Home / Tech News / Featured Tech Reviews / Samsung C32HG70 32in HDR 1440p Curved Monitor Review

Samsung C32HG70 32in HDR 1440p Curved Monitor Review

Rating: 9.0.

Received wisdom has it that gamers will sacrifice quality for frame rates. But what if you could have both? Samsung’s research has found that 48 per cent of gamers place image quality above other factors, and this was their most important consideration when buying a new monitor. So Samsung took this to heart for its latest CHG70 range. The native resolution is up from the previous generation, but more importantly, this is the first gaming monitor to support HDR.

The C32HG70 we were sent for review is the 32in model in the range. There’s also a 27in C27HG70 and alongside these two models is the ludicrously wide 49in C49HG90. All three are curved, use quantum dot technology, support HDR and AMD FreeSync 2, as well as offering a 144Hz maxmium refresh. Both the CHG70 models offer 2,560 x 1,440 resolution, whereas the C49HG90 operates at 3,840 x 1,080, which gives it an ultra-super-wide aspect of 32:9.

Already, there’s quite a lot to talk about with the C32HG70, and its general display specification bodes well too. The panel type is VA, and Samsung doesn’t quote the grey-to-grey response time, which isn’t that impressive for VA. Instead, as with the C24FG70, the Moving Picture Response Time (MPRT) is quoted, and that’s a more game-friendly 1ms. As with most VA panels, the maximum contrast is a healthy 3,000:1, and brightness 350cd/m2 in SDR, but brightness is a much higher 600cd/m2 in HDR. Samsung’s website states the screen can display 125 per cent sRGB (which we don’t have the equipment to test) and typical 92 per cent Adobe RGB (which we do).

The curvature is 1800R, which is better than many screens, and Samsung has further developed the almost prehensile arm of the C24FG70. The angling abilities are just about the same, but it’s a little easier to use.

Not to be caught out on the small details, Samsung includes two HDMI ports and a single DisplayPort connection, plus a two-port USB 3.0 hub. Even the £680 price is not hideous for such a large screen and this feature set. But HDR is the headline act, so let’s find out if the C32HG70 can take gaming to a new level of quality.

Specification:
Screen size: 32-inch, 16:9 aspect, curved (1800R)
Native resolution: 2,560 x 1,440
Refresh rate: 144Hz
Panel type: VA
Contrast ratio: 3,000:1 (typical)
Brightness: 350cd/m2 (SDR); 600cd/m2 (HDR)
Response time: 1ms MPRT
Display inputs: 2 x HDMI 2.0b, 1 x DisplayPort 1.4
USB hub: Yes, 2-port USB 3.0 with fast charging
Tilt: Yes
Raise: Yes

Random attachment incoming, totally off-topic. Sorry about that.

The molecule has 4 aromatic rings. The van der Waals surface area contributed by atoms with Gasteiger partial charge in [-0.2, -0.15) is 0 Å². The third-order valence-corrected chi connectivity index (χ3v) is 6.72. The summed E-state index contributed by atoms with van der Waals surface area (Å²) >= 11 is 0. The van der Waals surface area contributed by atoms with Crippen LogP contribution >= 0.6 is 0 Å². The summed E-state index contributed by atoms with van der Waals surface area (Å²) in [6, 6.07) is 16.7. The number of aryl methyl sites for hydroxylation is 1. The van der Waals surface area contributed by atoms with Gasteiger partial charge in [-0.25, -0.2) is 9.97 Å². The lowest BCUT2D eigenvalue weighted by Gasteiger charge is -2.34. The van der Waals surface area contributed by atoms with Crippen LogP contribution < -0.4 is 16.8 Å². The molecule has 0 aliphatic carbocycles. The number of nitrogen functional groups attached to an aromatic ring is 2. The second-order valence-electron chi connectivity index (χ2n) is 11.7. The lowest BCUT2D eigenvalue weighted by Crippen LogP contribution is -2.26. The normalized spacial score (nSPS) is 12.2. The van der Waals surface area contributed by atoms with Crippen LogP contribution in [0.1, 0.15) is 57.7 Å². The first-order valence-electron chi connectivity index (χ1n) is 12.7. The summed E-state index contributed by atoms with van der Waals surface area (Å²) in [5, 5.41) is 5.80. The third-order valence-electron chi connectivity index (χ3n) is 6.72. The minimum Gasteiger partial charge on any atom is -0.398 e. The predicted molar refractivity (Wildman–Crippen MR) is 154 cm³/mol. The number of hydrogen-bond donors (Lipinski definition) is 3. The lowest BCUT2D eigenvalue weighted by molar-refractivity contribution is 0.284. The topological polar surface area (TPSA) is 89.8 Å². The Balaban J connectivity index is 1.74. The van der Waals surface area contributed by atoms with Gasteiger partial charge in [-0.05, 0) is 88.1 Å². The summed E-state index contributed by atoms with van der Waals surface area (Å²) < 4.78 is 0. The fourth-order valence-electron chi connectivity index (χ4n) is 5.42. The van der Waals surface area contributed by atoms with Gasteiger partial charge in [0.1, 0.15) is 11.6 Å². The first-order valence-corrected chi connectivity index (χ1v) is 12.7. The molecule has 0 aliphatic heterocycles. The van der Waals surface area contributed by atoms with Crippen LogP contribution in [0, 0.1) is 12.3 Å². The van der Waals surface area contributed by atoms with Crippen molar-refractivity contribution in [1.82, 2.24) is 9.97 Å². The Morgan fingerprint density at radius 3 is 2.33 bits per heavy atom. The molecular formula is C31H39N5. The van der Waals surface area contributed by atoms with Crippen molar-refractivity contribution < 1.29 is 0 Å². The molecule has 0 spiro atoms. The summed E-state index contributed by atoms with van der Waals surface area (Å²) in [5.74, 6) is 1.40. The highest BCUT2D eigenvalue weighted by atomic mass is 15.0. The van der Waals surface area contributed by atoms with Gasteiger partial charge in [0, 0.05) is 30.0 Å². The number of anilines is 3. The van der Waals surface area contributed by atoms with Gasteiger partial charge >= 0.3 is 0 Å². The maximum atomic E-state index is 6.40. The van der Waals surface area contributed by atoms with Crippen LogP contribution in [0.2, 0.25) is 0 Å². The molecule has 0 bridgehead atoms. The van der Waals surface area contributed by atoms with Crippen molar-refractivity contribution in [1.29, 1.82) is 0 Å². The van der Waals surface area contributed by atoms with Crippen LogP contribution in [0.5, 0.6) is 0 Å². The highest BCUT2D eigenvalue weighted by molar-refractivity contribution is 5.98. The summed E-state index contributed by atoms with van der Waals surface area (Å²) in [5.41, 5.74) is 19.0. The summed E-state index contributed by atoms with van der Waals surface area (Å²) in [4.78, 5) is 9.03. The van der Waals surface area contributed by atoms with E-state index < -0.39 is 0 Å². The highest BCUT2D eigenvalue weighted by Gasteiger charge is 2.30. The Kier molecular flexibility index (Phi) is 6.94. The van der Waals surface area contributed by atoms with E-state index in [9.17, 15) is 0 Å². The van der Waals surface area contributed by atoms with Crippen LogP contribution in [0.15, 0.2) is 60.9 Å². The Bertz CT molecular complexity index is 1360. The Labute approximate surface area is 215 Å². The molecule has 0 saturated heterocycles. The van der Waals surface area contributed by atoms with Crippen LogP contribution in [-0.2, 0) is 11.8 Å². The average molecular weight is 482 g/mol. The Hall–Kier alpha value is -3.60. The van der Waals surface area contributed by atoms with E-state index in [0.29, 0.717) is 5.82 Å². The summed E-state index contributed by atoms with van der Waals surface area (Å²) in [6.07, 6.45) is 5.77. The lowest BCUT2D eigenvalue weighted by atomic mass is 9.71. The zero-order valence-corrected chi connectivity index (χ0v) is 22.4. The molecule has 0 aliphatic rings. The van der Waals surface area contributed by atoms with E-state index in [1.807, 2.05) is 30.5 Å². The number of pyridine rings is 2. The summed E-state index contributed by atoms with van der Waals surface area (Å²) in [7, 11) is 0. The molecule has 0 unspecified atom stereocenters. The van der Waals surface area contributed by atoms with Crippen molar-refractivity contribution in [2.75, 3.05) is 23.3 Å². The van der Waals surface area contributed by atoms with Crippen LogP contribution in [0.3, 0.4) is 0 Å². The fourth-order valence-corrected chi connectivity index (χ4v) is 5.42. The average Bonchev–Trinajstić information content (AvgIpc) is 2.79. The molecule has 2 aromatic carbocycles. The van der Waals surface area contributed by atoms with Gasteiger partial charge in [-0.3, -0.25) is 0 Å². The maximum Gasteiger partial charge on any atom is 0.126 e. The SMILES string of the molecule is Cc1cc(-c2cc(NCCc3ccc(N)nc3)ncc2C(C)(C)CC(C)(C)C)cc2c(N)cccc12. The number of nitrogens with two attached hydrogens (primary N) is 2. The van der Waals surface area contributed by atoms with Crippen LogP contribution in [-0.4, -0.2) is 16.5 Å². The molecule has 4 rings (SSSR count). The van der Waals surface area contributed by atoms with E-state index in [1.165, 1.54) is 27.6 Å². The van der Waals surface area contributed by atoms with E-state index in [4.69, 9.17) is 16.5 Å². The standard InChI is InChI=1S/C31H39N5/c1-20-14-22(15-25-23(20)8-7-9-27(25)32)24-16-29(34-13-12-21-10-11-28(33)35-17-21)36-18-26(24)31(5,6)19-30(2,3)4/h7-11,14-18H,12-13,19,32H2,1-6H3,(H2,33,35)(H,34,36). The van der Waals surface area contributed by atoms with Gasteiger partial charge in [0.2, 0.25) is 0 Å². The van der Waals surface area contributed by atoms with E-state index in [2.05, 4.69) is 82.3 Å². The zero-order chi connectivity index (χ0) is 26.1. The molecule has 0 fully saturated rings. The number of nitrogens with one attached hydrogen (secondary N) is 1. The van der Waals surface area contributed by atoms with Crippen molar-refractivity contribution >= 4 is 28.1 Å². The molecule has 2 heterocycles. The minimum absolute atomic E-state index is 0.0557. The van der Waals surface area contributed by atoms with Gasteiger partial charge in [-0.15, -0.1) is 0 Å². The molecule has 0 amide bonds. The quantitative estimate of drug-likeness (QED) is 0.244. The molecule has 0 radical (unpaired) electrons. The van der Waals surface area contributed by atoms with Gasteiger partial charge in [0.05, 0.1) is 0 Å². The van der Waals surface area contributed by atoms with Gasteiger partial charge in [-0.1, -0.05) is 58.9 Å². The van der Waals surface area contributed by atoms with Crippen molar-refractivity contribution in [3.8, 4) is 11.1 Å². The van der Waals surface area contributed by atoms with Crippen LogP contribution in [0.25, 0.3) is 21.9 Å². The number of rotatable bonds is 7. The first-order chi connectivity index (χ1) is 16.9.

Swivel: Yes
Other: Headphone jack, audio input, AMD FreeSync 2, HDR.
Retail Price: £679.99 (inc. VAT)

Check Also

AOC Q3279VWF FreeSync 31.5in Monitor Review

The AOC Q3279VWF is an absolute bargain, offering a 31.5in panel and 2,560 x 1,440 resolution at a very low price!

  • Rod O’Neal

    Instead of lamenting the lack of Gsync, Tell nVidia to support open standards.

  • Diarmaid Malone

    Have you tested the range on freesync? Apparently its quite poor on this monitor

  • John Bain

    That’s like asking apple to use a standard charging cable… isn’t going to happen

  • PadmaN

    Did you upgrade the firmware before the review? Latest firmware is from November 10th, ver 1016.2.
    Did you test the range of Freesync? Pixel response times and input lag? <- what gamers care about most.

  • KC

    THIS!

  • KC

    Literally had one of these delivered yesterday to replace my ROG Swift – £540

  • Ronald

    that is what CRU is for

  • Finaldeath

    Picked up this monitor a couple months ago and it is a great monitor. My only 2 issues with it are the cable area and included cables are terribly designed, the power cable plugs in backwards, it is an angled plug but plugs in so the cables goes into the side of the cable area instead of towards the hole in the plastic cover, the cord included to allow the monitor to act like a usb hub for your computer is very large and difficult to plug in without forcefully bending the cord just to fit it into the cable area to plug it in.

    My other issue is that the stand is way too damn big, there is absolutely no reason for it to be so large, dumb thing is as deep as the actual monitor is tall, it is basically the size as a 32 inch crt would be. The stand being so large makes placement on your desk very limited. If you have your desk up against the wall you are forced to place your monitor at an uncomfortable angle. If you have a shallow desk you better get used to having your nose literally touching the monitor. The size of the stand nearly made me send the monitor back but it looking as nice as it does made me give it a chance, i will eventually get a new stand to replace it because it is a near dealbreaker. I am shocked that the stands size isn’t listed as a con because it is a very serious one imo.